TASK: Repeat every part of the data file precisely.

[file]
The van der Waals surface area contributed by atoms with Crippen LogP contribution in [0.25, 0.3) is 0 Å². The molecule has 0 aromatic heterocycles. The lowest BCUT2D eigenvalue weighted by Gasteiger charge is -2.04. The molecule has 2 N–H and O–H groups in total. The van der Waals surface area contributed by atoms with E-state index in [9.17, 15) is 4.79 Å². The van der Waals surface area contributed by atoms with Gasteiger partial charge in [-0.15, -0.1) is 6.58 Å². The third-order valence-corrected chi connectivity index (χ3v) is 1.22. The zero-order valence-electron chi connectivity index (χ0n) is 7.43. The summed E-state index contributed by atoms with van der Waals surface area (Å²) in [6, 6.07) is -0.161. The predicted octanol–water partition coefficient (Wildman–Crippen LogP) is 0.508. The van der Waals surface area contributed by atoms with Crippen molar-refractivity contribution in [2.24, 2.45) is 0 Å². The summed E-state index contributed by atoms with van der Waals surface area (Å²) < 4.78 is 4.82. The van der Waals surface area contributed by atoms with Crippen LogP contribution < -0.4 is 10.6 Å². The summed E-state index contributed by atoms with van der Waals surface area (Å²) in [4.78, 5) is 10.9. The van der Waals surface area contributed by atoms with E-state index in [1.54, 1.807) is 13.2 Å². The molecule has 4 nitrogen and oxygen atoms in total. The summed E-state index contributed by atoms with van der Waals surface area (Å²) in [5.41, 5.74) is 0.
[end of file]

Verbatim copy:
The van der Waals surface area contributed by atoms with Crippen LogP contribution in [0.25, 0.3) is 0 Å². The molecule has 0 aromatic heterocycles. The lowest BCUT2D eigenvalue weighted by Gasteiger charge is -2.04. The molecule has 2 N–H and O–H groups in total. The van der Waals surface area contributed by atoms with E-state index in [9.17, 15) is 4.79 Å². The van der Waals surface area contributed by atoms with Gasteiger partial charge in [-0.15, -0.1) is 6.58 Å². The third-order valence-corrected chi connectivity index (χ3v) is 1.22. The zero-order valence-electron chi connectivity index (χ0n) is 7.43. The summed E-state index contributed by atoms with van der Waals surface area (Å²) in [6, 6.07) is -0.161. The predicted octanol–water partition coefficient (Wildman–Crippen LogP) is 0.508. The van der Waals surface area contributed by atoms with Crippen molar-refractivity contribution in [2.24, 2.45) is 0 Å². The summed E-state index contributed by atoms with van der Waals surface area (Å²) < 4.78 is 4.82. The van der Waals surface area contributed by atoms with Crippen LogP contribution < -0.4 is 10.6 Å². The summed E-state index contributed by atoms with van der Waals surface area (Å²) in [4.78, 5) is 10.9. The van der Waals surface area contributed by atoms with E-state index in [1.54, 1.807) is 13.2 Å². The molecule has 4 nitrogen and oxygen atoms in total. The summed E-state index contributed by atoms with van der Waals surface area (Å²) in [5.41, 5.74) is 0.